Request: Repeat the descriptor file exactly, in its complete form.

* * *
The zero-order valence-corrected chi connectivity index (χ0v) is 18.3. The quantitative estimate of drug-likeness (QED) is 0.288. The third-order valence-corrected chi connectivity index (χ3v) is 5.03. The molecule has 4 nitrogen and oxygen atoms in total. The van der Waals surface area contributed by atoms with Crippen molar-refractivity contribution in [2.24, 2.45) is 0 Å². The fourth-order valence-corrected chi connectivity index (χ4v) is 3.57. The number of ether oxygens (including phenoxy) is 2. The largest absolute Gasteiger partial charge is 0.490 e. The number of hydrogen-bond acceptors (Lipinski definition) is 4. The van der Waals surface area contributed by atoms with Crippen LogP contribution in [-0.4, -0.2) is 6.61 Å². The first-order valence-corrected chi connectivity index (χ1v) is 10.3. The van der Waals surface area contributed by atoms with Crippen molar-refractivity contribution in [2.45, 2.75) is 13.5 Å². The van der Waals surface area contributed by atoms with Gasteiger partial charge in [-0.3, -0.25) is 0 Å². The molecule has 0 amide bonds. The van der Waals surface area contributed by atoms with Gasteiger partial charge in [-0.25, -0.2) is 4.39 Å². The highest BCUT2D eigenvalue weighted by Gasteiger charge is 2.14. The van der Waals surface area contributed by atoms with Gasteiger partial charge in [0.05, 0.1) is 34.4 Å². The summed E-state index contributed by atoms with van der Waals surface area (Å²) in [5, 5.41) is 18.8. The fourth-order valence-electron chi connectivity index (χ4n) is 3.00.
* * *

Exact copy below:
The zero-order valence-corrected chi connectivity index (χ0v) is 18.3. The quantitative estimate of drug-likeness (QED) is 0.288. The third-order valence-corrected chi connectivity index (χ3v) is 5.03. The molecule has 4 nitrogen and oxygen atoms in total. The van der Waals surface area contributed by atoms with Crippen molar-refractivity contribution in [2.24, 2.45) is 0 Å². The fourth-order valence-corrected chi connectivity index (χ4v) is 3.57. The number of ether oxygens (including phenoxy) is 2. The largest absolute Gasteiger partial charge is 0.490 e. The number of hydrogen-bond acceptors (Lipinski definition) is 4. The van der Waals surface area contributed by atoms with Crippen LogP contribution in [-0.4, -0.2) is 6.61 Å². The first-order valence-corrected chi connectivity index (χ1v) is 10.3. The van der Waals surface area contributed by atoms with Crippen molar-refractivity contribution in [2.45, 2.75) is 13.5 Å². The van der Waals surface area contributed by atoms with Gasteiger partial charge in [-0.3, -0.25) is 0 Å². The molecule has 0 amide bonds. The van der Waals surface area contributed by atoms with Gasteiger partial charge in [-0.25, -0.2) is 4.39 Å². The highest BCUT2D eigenvalue weighted by Gasteiger charge is 2.14. The van der Waals surface area contributed by atoms with Gasteiger partial charge in [0.05, 0.1) is 34.4 Å². The summed E-state index contributed by atoms with van der Waals surface area (Å²) in [5, 5.41) is 18.8. The fourth-order valence-electron chi connectivity index (χ4n) is 3.00.